With expected SGR-generated cuts in Medicare physician reimbursement looking like 10% for FFY 2008, the AMA is gunning for Congress to replace the SGR with a different approach: simply indexing physician payments and budgeting accordingly.  The AMA this week reports a survey showing many members would cut back on Medicare participation if the reimbursment cuts continue, and goes on to advocate change:

It is critical that a permanent, long-term replacement for this payment formula be identified as it is producing disastrous effects. In addition to generating the forecasted 40 percent pay cuts by 2015, the formula:

  • Has kept average 2007 Medicare physician payment rates about the same as they were in 2001
  • Has prevented physicians from making needed investments in staff and health information technology to support quality measurement
  • Punishes physicians for participating in initiatives that encourage greater use of preventive care in order to reduce hospitalizations
  • Has led to a budget baseline that is widely viewed as unrealistic and that has driven policymakers to enact short-term interventions that have increased both the duration of cuts and the cost of a long-term, permanent solution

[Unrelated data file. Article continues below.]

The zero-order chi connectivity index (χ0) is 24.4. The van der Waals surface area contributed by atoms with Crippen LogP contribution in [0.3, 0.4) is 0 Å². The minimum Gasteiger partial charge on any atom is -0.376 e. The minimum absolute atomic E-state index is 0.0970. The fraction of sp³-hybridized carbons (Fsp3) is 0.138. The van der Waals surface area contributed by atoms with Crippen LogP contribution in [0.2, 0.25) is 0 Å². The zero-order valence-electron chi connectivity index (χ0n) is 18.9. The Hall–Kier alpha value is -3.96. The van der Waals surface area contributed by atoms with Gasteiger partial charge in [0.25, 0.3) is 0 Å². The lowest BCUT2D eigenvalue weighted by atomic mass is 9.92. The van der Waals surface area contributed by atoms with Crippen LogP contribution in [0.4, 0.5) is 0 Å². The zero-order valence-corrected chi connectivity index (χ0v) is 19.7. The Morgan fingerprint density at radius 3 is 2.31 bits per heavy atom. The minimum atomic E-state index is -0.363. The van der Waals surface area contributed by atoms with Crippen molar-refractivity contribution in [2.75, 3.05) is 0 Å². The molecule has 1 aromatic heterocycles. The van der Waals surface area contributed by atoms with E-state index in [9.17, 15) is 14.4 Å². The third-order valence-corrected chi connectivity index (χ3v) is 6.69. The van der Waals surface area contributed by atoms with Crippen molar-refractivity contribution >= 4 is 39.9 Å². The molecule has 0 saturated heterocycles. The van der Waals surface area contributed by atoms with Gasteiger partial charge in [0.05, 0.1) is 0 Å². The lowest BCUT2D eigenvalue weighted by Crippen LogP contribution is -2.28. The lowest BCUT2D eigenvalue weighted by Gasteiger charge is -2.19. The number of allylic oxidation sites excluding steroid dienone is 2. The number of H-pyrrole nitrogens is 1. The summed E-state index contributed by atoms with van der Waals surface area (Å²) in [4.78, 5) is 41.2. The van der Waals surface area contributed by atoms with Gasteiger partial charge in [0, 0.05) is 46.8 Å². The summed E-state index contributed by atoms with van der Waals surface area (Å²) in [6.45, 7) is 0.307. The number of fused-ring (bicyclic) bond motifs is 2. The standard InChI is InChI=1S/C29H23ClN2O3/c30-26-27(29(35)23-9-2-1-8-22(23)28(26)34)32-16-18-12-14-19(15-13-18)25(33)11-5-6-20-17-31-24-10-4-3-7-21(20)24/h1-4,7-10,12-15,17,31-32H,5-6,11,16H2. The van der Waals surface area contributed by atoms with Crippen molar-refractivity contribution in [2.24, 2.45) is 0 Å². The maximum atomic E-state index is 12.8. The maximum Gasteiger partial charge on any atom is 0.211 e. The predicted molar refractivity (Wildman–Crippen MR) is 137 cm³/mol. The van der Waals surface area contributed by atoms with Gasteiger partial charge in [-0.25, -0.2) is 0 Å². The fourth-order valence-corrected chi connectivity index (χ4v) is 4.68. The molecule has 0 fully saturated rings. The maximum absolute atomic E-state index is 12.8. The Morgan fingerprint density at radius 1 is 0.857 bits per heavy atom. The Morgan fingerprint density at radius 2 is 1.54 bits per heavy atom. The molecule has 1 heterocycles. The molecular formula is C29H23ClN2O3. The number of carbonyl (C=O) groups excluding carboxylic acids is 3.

According to the Kaiser Network’s Daily Health Policy Report, the AMA is mounting a $2 million campaign to replace the SGR. However, the Report continues:

A permanent reform of the SGR formula is "not likely" this year "unless lawmakers have a significant change of heart," CQ HealthBeat reports. Senate Finance Committee Chair Max Baucus (D-Mont.) in February said, "I think we’re still at the point where we have to deal with this on a yearly basis. I think we’re going to get there, but I don’t think this year" (CQ HealthBeat, 6/5). House Ways and Means Health Subcommittee Chair Pete Stark (D-Calif.) also has indicated that he does not expect a permanent SGR reform to be implemented this year (Atlanta Journal-Constitution, 6/5).

Controlling unit cost is one way to go about cost control.  However, a more sensible approach would look more globally at all categories of costs, the ways in which they interrelate (preventive care vs. emergency care, etc.), and develop paradigms for care that are evidence-based and more cost-effective when measured on a longer timeline.

(Sidebar:  Here’s a recent post about cost control in a different context — implementation of Massachusetts’ universal health care law.)

Physicians who are utilization outliers in high-reimbursement procedures are probably not in the first ranks of those pounding the table about SGR.  See the latest in a long string of stories about overutilization of expensive procedures coming out of the Dartmouth Atlas project, as reported in today’s NY Times.

David Harlow